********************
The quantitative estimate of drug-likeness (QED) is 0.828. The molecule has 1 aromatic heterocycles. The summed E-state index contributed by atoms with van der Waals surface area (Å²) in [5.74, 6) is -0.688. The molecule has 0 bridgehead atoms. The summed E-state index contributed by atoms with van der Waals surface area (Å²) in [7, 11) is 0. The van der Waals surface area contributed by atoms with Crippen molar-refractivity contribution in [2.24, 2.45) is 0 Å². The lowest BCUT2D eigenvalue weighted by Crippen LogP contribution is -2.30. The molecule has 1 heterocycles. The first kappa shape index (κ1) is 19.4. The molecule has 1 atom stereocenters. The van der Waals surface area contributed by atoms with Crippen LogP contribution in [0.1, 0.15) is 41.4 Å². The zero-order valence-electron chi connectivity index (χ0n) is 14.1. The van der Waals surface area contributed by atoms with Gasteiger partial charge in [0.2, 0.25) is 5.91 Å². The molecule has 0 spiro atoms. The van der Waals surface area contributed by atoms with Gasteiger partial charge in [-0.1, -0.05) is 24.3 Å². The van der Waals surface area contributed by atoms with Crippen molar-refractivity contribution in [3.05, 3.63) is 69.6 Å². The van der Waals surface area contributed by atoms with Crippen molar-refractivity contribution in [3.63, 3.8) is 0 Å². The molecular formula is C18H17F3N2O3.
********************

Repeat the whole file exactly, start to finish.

The quantitative estimate of drug-likeness (QED) is 0.828. The molecule has 1 aromatic heterocycles. The summed E-state index contributed by atoms with van der Waals surface area (Å²) in [5.74, 6) is -0.688. The molecule has 0 bridgehead atoms. The summed E-state index contributed by atoms with van der Waals surface area (Å²) in [7, 11) is 0. The van der Waals surface area contributed by atoms with Crippen molar-refractivity contribution in [2.24, 2.45) is 0 Å². The lowest BCUT2D eigenvalue weighted by Crippen LogP contribution is -2.30. The molecule has 1 heterocycles. The first kappa shape index (κ1) is 19.4. The molecule has 1 atom stereocenters. The van der Waals surface area contributed by atoms with Crippen LogP contribution in [0.1, 0.15) is 41.4 Å². The zero-order valence-electron chi connectivity index (χ0n) is 14.1. The van der Waals surface area contributed by atoms with Gasteiger partial charge in [0.2, 0.25) is 5.91 Å². The molecule has 0 spiro atoms. The van der Waals surface area contributed by atoms with Gasteiger partial charge in [-0.1, -0.05) is 24.3 Å². The van der Waals surface area contributed by atoms with Crippen molar-refractivity contribution in [3.05, 3.63) is 69.6 Å². The van der Waals surface area contributed by atoms with Crippen molar-refractivity contribution in [3.63, 3.8) is 0 Å². The molecular formula is C18H17F3N2O3.